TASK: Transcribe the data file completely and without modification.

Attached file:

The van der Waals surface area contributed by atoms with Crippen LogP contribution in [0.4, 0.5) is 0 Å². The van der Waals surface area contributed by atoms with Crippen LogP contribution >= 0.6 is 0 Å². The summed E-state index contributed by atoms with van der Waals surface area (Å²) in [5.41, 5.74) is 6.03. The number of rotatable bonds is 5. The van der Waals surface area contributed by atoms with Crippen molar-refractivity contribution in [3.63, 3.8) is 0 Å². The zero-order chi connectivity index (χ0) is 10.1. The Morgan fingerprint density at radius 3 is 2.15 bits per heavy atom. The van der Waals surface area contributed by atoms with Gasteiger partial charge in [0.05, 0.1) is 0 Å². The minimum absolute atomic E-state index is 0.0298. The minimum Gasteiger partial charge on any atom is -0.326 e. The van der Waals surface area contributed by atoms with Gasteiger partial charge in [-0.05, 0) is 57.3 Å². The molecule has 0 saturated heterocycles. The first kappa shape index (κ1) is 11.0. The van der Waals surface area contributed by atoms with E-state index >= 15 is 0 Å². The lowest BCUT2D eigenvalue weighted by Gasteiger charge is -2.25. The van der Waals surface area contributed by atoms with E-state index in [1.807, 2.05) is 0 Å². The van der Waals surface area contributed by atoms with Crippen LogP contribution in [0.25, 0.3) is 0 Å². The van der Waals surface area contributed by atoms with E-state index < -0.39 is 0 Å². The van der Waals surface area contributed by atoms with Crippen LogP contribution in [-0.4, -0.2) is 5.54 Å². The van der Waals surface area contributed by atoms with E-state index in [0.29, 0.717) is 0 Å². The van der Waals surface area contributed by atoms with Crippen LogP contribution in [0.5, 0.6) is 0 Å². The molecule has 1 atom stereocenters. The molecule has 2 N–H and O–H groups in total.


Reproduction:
The van der Waals surface area contributed by atoms with Crippen LogP contribution in [0.4, 0.5) is 0 Å². The van der Waals surface area contributed by atoms with Crippen LogP contribution >= 0.6 is 0 Å². The summed E-state index contributed by atoms with van der Waals surface area (Å²) in [5.41, 5.74) is 6.03. The number of rotatable bonds is 5. The van der Waals surface area contributed by atoms with Crippen molar-refractivity contribution in [3.63, 3.8) is 0 Å². The zero-order chi connectivity index (χ0) is 10.1. The Morgan fingerprint density at radius 3 is 2.15 bits per heavy atom. The van der Waals surface area contributed by atoms with Gasteiger partial charge in [0.05, 0.1) is 0 Å². The minimum absolute atomic E-state index is 0.0298. The minimum Gasteiger partial charge on any atom is -0.326 e. The van der Waals surface area contributed by atoms with Gasteiger partial charge in [-0.05, 0) is 57.3 Å². The molecule has 0 saturated heterocycles. The first kappa shape index (κ1) is 11.0. The van der Waals surface area contributed by atoms with E-state index >= 15 is 0 Å². The lowest BCUT2D eigenvalue weighted by Gasteiger charge is -2.25. The van der Waals surface area contributed by atoms with E-state index in [1.807, 2.05) is 0 Å². The van der Waals surface area contributed by atoms with Crippen LogP contribution in [0.25, 0.3) is 0 Å². The van der Waals surface area contributed by atoms with E-state index < -0.39 is 0 Å². The van der Waals surface area contributed by atoms with Crippen LogP contribution in [-0.4, -0.2) is 5.54 Å². The van der Waals surface area contributed by atoms with E-state index in [0.29, 0.717) is 0 Å². The van der Waals surface area contributed by atoms with Crippen LogP contribution in [0.5, 0.6) is 0 Å². The molecule has 1 atom stereocenters. The molecule has 2 N–H and O–H groups in total.